Apple Pay Adoption: Growing or Slowing?
August 10, 2015
By Rene Ritchie, iMore.com
Thursday, Aug. 6, 2015
The tale of two Apple Pay surveys.
There have been some conflicting surveys out about Apple Pay in the last couple of weeks, one of which says the mobile payment service is growing and the other, declining. So, which is it?
The Auriemma Consulting Group survey is clear and up front about where the data comes from, is easy to read, and comes off as professional and, well, sane:
Apple Pay usage in the US is growing, driven by both increased frequency of transactions and the expanding base of iPhone 6 owners, according to Auriemma Consulting Group’s Apple Pay Tracker, which interviewed 500 iPhone 6 and 6+ owners between May 29 and June 15, 2015. Forty-two per cent of Apple 6/6+ owners reported having used Apple Pay, virtually identical to the proportions reported in two previous waves of the study conducted in February and April 2015. “While the proportion of users has remained stable, the denominator has grown through new iPhone and Apple Watch sales and the upgrade cycle. We’ve also seen the average number of transactions increase both in-store and in-app,” says Marianne Berry, Managing Director of ACG’s Payment Insights practice.
They go on to say Apple Pay is considered to be move than a novelty, is growing at points of purchase, and that there appears to be lots of room for further growth.
The PYMNTS/InfoSocut is the opposite. It’s almost impenetrable, written as half-narrative about a conference, doesn’t clearly say where the data comes from, and is filled with comments from people who appear to have competing interests to Apple Pay—including the CEO’s of Paypal owned Paydient and Samsung-owned LoopPay. Which is, frankly, bizarre.
In March, survey data indicated that 15.1 percent of eligible Apple Pay users had tried the service – when surveyed in June 2015 that had fallen to 13.1 percent.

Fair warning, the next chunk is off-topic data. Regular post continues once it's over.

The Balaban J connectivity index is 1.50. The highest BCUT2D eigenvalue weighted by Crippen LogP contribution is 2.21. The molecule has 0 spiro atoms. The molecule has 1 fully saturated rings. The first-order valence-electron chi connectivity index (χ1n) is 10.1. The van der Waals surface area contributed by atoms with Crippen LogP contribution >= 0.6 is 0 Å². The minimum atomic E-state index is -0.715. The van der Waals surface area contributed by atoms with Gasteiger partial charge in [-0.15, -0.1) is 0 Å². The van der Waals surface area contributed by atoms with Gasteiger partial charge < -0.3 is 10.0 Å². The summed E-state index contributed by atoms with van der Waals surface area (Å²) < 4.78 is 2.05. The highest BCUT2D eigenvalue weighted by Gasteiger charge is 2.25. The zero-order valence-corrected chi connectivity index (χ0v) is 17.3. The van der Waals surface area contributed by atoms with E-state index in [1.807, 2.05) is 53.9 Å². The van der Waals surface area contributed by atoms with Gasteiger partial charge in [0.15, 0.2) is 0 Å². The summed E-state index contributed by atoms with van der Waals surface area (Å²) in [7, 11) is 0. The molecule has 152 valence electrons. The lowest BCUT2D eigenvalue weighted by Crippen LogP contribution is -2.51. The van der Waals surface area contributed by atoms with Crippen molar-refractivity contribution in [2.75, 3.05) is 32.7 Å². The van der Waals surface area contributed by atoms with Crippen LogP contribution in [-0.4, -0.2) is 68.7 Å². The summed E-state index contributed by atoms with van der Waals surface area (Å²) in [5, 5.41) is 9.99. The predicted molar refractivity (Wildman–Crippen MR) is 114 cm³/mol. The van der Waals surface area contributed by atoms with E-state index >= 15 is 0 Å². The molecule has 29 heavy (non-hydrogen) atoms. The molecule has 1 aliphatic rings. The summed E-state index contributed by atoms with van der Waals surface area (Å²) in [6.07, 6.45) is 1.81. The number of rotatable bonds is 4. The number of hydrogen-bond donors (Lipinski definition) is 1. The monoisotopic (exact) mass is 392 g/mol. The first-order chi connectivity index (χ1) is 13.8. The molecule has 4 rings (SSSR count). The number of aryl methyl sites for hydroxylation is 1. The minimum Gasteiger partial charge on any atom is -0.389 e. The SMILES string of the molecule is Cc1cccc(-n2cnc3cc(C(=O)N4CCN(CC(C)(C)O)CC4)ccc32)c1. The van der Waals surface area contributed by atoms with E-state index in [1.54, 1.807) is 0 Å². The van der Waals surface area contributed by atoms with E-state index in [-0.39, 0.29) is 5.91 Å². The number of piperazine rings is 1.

Usage fell as well – when asked in March, “Did you use Apple Pay on this transaction,” 39.3 percent of consumers said yes. When asked the same question in June, only 23 percent replied in the affirmative.
They go on to say Apple Pay has dipped with committed users and that Apple Pay doesn’t sell phones. Then they go into the appalling quotes from competitors.
iMore hasn’t looked into Apple Pay usage among iPhone owners yet, but we did ask Apple Watch owners as part of our ongoing survey. We’re only a quarter of the way through the data collection phase right now, but with thousands and thousands of responses in already, the numbers are currently as follows: 60% have used Apple Pay at least occasionally, and over 30% use it whenever it’s available to them.
That’s for a service that, until very recently, was only available in the U.S., is still only available in the U.S. and U.K., is still adding banks and retailers, and won’t be launching support for loyalty and store cards until iOS 9, later this fall.
Still, we’ve seen how Apple Pay accessibility can empower people:
That Apple Pay on the iPhones 6 (and [the] Apple Watch) works so effortlessly that it instills feelings of empowerment and independence for users with disabilities is profound.
How Apple Pay is automagically secure, which literally turns what previously was an extremely stressful experience into a delightful one:
The first time you experience this seamless transfer of your accounts with Apple Pay, you’re going to want it everywhere you purchase goods and services. That, combined with very positive word-of-mouth, is going to make entering a card number feel very antiquated. And I suspect this change will come about very quickly.
Apple Pay is a great way to get around London. Keep your wallet safely tucked away in your bag or pocket and better keep track of your transactions. I managed to visit London for two full days without using the debit card connected to my Apple Pay
Without more data, it’s impossible to tell with an absolute certainty which set of numbers most accurately present the current state of Apple Pay growth. It’s pretty easy, however, to judge the companies presenting the data. AGC is clean, clear, and professional. PYMNTS/InfoSocut rings just about every integrity alarm bell imaginable.
Negative Apple headlines drive a lot of attention, though, so it’s no surprise the negative numbers are getting a lot of pickup. Still, it’s better to look at both sets, and both companies, and match what they say against your own experiences, and then decide for yourself.
For me, I’ll be using Apple Pay as much as possible as soon as possible.